Study that Hieronymus Bosch artwork carefully. It’s the nearest rendering we have of what the inside of a liberal’s mind looks like without actually having to own one ourselves.
So, who was the federal employee?
odds are good no USPS cash drawer has $1000 in it ~ since there are procedures to make sure that doesn’t happen during the day. However, they can cash $1000 money orders ~ and the supervisor or postmaster would have been happy to tell you exactly how that would be done.
“odds are good no USPS cash drawer has $1000 in it”
Well, I found one that had $900 in it....after 2.5 days of trying.
Now what you are telling me is that I should have been savy enough to know that the USPS employees (several employees from four different post offices, different people every day for 2.5 days), who sit at the counter, and are responsible for money transactions with the public....were completely bullsh$tting me.
And (armed with the knowledge that I was treated so poorly) that I should have walked away from this experience, not with a bad taste in my mouth about trusting govermnent sponsored institutions, but with a to-do list to bone up on my ‘how to get USPS employees to do their job’ skills.
I couldn't get anyone on the phone at the ones I called after going to two that were actual post offices, but contracted (not a mail boxes etc, but a contracted post office) - they don't cash them.....finally found one that did cash them. The clerk told me he didn't know if he'd be able to cash just over $200 in PMO, but I was shipping a package as well.
I can't wait until 0care kicks in full bore....all the efficiency and management of the post office with the full customer service and friendliness of the DMV.
Sometimes they'd use the old 'but the employees told me' trick ~ alas that doesn't work with me. They'll drop a dime on a customer in a second ~ 'cause we got ways of watching them work ~ and will instantly refer inquiries about 'how much yo got in yo cash drawer boy' questions to somebody who is NOT sitting at a desk!
Did you see the guy with the gun?
Much of your difficulty is you asked a question that didn't trigger the response you think you wanted ~ ...... bet they've got your picture too.
BTW, I’ve had a small taste of Obamacare. I was in the Army....and I have around a dozen ‘war stories’ about the poor standard of care at the hospital that I bore people with.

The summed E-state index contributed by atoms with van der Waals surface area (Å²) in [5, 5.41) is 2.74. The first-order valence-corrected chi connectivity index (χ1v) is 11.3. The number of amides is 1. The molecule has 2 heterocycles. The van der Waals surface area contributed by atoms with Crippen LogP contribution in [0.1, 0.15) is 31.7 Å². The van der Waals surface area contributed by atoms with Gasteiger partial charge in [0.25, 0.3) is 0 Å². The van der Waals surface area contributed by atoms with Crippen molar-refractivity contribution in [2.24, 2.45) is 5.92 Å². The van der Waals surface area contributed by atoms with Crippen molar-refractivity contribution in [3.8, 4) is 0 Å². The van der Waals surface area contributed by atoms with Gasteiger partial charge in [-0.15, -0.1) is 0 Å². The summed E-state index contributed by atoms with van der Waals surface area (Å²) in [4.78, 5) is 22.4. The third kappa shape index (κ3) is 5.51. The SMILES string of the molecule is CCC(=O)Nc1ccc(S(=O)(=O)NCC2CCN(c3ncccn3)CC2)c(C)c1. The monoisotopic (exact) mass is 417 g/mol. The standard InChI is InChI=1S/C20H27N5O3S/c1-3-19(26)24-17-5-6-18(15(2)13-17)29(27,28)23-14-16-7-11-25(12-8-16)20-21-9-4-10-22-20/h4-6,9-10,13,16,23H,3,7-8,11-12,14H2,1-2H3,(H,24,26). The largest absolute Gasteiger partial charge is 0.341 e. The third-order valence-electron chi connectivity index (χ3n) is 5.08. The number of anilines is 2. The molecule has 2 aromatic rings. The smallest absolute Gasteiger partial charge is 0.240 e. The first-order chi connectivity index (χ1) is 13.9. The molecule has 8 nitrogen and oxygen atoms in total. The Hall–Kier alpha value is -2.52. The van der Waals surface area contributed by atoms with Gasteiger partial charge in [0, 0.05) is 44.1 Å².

But, the memory most burned in my mind was the pharmacy. There was a ‘take a number’ dispenser...and the people working there were a wee bit rude and nasty. There was no need for ‘customer service’...we were trapped as customers. I’ve actually had much better experiences at the DMV.
“Much of your difficulty is you asked a question that didn’t trigger the response you think you wanted”
My bad. I thought “I’d like to cash this USPS money order” was the code. I must not have used the right handshake.
“bet they’ve got your picture too”....Thanks for the inside baseball. I had no idea that we lived in a 24/7 surveillance world. There’s probably a camera taping me while I’m crawled under that rock.
“Did you see the guy with the gun?” No. Next time I’ll walk behind the counter and go look for him. But, yes, I am very much impressed.
“cause we got ways of watching them work” - I have been involved in the design of a post office. I may not know how to cash a flipping money order, but I am aware of the viewing gallery. I am impressed that you have knowledge in both areas.
Now this is where the free market comes in...and maybe a glimpse into why the Post Office is insolvent. I will never, ever, under any circumstance, not in a million years, accept a USPS money order again. Now I know it was all my fault for not knowing how to crack the safe or low crawl around the guy with the gun...but still I’m going to shy away. And, quite frankly, I tell everybody I can to avoid them like the plague.
Aaaand...since I did such a poor job of procuring customer satisfaction for myself, I avoid the USPS at all costs. Electronic banking all the way, Fed-Ex for packages, e-mail relatives, the works. I haven’t bought a stamp in years. Once again, I know this is all the result of my own foolishness.
no, not cashing money orders isn't the reason for insolvency ~ you'll need to talk to your fascist pig congress critter about that. that's where the problems are. the PMG has a plan to shut down all sorts of surplus or unneeded capacity at a moment's notice but everyone in Congress has told him NO.
And yes, there are ways to see what went on without a video unit ~ but then, again, there may be video units. no one will tell you. it always draws attention to ask them where the surveillance cameras are.
Ever been to a walmart? their ceilings are almost black now with video monitor housings!
So, you have to go to a COX store.
We arrived in the morning. There were no customers. There were 5 COX employees on duty. Until I did a ringyding on the take a number device not a one of them even looked at me.
I knew that was going to be a bad day.
They did give me a new password and a pin and I went on my way after, of course, canceling my TV service, and discovered the password and pin wouldn't work. Subsequently they wouldn't talk to me over the phone ~ as usual ~ and i will not return to that COX store with anything short of a Howitzer!
If you can get service from someone besides COX do so.